Named in 1868 for Bernard J. Calvert, the hamlet’s first postmaster, Calverton was essentially a farming community carved out of marshland. Before that, it had been called Baiting Hollow Station after the railroad came in 1844. The Indians called it Conungum or Kanungum, meaning a ‘fixed line’ or ‘boundary.’
farmstandLike areas in neighboring Manorville and Riverhead, Calverton’s swampy wetlands made it ideal for cranberry bogs. At its peak in the early 1900s, the cranberry business employed hundreds of women and children who picked the berries by hand and earned about $2 a day. The last of the cranberry farms, Davis Marsh off Swan Pond Road in Calverton, closed in the 1970s and today is the site of the Swan Lake Golf Course.
As the Shelter Island Express sped toward its next stop after pulling out of Manorville on Aug. 13, 1926, the train hit a faulty switch and plunged into Golden’s Pickle Works. Six people died, including the engineer, who drowned in the vat. The incident was known as the Great Pickle Works Wreck.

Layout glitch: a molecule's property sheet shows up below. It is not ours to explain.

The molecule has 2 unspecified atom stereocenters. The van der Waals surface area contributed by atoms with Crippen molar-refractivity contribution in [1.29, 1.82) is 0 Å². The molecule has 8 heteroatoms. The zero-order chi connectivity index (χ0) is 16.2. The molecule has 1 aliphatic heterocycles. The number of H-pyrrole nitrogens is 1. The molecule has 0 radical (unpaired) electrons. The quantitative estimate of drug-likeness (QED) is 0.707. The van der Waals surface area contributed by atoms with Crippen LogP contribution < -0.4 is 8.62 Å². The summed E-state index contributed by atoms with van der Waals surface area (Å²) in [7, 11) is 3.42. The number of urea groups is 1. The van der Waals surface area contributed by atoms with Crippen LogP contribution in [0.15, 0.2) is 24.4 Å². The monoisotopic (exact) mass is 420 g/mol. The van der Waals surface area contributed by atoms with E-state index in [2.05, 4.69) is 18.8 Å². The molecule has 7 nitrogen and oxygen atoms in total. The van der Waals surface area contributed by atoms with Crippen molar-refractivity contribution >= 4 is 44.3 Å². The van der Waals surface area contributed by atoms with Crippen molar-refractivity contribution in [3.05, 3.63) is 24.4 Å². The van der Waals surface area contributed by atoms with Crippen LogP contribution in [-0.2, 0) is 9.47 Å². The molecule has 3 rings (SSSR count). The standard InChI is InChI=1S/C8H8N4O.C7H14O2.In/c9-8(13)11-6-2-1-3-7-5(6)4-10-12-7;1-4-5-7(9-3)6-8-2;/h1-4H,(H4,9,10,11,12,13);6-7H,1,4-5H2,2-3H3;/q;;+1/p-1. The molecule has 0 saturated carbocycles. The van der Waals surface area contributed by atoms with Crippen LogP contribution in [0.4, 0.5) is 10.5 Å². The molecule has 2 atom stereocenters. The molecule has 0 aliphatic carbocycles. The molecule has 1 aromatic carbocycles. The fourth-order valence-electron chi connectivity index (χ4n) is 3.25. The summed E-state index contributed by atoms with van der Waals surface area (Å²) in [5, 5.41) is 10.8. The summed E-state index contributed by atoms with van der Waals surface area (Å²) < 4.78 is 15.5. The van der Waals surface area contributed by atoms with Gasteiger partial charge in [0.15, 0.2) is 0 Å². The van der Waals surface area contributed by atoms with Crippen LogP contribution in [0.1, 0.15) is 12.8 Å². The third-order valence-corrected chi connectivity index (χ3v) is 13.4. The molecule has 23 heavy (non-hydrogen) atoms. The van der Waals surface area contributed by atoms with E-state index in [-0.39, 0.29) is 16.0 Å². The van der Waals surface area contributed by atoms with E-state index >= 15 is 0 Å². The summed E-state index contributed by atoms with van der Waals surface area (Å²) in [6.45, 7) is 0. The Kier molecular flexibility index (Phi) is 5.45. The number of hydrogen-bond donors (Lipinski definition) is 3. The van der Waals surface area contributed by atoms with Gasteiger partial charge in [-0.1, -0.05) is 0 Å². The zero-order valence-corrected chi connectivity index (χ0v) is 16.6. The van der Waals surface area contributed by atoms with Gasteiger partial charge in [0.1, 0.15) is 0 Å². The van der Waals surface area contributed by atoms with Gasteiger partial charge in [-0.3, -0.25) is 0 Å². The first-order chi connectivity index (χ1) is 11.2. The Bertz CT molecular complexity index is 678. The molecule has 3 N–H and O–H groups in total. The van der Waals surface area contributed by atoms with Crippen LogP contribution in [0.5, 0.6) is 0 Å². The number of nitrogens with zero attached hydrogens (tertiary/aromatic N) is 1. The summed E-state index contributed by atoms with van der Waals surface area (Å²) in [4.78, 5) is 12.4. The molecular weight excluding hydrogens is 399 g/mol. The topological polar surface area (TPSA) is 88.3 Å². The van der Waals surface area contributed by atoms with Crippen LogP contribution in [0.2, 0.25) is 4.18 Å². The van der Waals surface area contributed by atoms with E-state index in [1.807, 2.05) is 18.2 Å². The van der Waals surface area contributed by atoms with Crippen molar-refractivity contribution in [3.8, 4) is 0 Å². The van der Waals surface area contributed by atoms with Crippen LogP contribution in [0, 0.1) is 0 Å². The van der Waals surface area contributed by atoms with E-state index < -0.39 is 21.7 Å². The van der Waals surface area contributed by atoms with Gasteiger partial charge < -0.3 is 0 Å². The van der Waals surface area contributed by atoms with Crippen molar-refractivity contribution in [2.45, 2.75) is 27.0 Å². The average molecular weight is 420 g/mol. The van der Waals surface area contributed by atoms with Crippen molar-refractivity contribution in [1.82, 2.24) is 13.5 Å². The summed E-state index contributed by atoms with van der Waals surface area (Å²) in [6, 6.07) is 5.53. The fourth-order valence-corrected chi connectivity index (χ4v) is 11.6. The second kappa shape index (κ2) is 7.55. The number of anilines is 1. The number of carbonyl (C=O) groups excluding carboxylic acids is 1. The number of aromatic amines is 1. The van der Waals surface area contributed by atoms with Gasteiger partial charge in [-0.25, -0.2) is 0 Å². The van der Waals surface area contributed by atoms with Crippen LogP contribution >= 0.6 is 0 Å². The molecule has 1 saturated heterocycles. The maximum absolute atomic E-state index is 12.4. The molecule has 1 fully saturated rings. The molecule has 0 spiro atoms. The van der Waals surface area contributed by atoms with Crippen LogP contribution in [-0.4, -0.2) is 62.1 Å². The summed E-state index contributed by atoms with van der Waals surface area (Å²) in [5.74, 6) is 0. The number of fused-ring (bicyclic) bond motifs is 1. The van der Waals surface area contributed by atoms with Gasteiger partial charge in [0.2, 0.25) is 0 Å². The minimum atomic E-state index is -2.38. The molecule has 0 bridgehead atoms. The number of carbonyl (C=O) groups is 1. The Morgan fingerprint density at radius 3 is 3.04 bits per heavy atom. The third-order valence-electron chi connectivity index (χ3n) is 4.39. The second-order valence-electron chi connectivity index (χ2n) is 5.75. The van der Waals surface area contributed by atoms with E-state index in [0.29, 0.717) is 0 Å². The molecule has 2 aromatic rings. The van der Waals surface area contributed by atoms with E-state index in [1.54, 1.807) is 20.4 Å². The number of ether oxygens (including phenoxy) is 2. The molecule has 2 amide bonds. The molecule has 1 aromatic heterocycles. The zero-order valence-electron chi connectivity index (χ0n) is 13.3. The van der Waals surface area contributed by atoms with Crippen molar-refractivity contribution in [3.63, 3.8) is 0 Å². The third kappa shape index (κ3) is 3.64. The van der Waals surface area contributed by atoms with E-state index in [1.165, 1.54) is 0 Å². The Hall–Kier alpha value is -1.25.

In 1953, the U.S. Navy acquired 4,000 acres in Calverton and leased it to Grumman Aircraft Engineering Co. The aviation giant spent several decades assembling planes there for the Navy, including the Tomcat and E-2C Hawkeye. In a downsizing of its Long Island operations, Grumman in 1995 shut down its Calverton plant, which once employed 3,000. The last Grumman plane took off from Calverton in June, 1995. The Navy had planned to return the facility to the Town of Riverhead, but those plans were put on hold when the FBI and National Transportation Safety Board decided to use a Calverton hangartrain tracks to rebuild the wreckage recovered from the 1996 crash of TWA Flight 800. Calverton is also the home of the 1,052-acre national cemetery that opened in 1978 as the Long Island National Cemetery in Pinelawn became filled. More than 133,000 veterans and their relatives have been buried in Calverton.